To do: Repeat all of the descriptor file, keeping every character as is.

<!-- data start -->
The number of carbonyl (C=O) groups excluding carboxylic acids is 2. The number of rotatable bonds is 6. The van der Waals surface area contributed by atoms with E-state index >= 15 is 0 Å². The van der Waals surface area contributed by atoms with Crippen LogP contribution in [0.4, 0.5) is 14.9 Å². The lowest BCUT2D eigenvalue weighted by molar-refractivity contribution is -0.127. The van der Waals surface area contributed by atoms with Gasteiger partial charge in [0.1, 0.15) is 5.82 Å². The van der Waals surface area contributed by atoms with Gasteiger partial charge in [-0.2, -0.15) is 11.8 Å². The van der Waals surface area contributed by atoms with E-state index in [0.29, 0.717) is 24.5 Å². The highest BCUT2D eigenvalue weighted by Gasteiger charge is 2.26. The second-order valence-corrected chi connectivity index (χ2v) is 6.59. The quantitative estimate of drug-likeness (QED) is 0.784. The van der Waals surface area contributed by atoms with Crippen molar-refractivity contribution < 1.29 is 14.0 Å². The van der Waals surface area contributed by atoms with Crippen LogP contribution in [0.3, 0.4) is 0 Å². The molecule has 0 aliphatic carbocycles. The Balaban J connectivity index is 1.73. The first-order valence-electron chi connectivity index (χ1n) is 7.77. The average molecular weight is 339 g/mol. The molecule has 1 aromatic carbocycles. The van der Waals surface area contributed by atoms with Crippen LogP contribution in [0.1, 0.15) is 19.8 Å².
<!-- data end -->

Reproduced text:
The number of carbonyl (C=O) groups excluding carboxylic acids is 2. The number of rotatable bonds is 6. The van der Waals surface area contributed by atoms with E-state index >= 15 is 0 Å². The van der Waals surface area contributed by atoms with Crippen LogP contribution in [0.4, 0.5) is 14.9 Å². The lowest BCUT2D eigenvalue weighted by molar-refractivity contribution is -0.127. The van der Waals surface area contributed by atoms with Gasteiger partial charge in [0.1, 0.15) is 5.82 Å². The van der Waals surface area contributed by atoms with Gasteiger partial charge in [-0.2, -0.15) is 11.8 Å². The van der Waals surface area contributed by atoms with E-state index in [0.29, 0.717) is 24.5 Å². The highest BCUT2D eigenvalue weighted by Gasteiger charge is 2.26. The second-order valence-corrected chi connectivity index (χ2v) is 6.59. The quantitative estimate of drug-likeness (QED) is 0.784. The van der Waals surface area contributed by atoms with Crippen molar-refractivity contribution < 1.29 is 14.0 Å². The van der Waals surface area contributed by atoms with Crippen LogP contribution in [0.3, 0.4) is 0 Å². The molecule has 0 aliphatic carbocycles. The Balaban J connectivity index is 1.73. The first-order valence-electron chi connectivity index (χ1n) is 7.77. The average molecular weight is 339 g/mol. The molecule has 1 aromatic carbocycles. The van der Waals surface area contributed by atoms with Crippen LogP contribution in [0.1, 0.15) is 19.8 Å².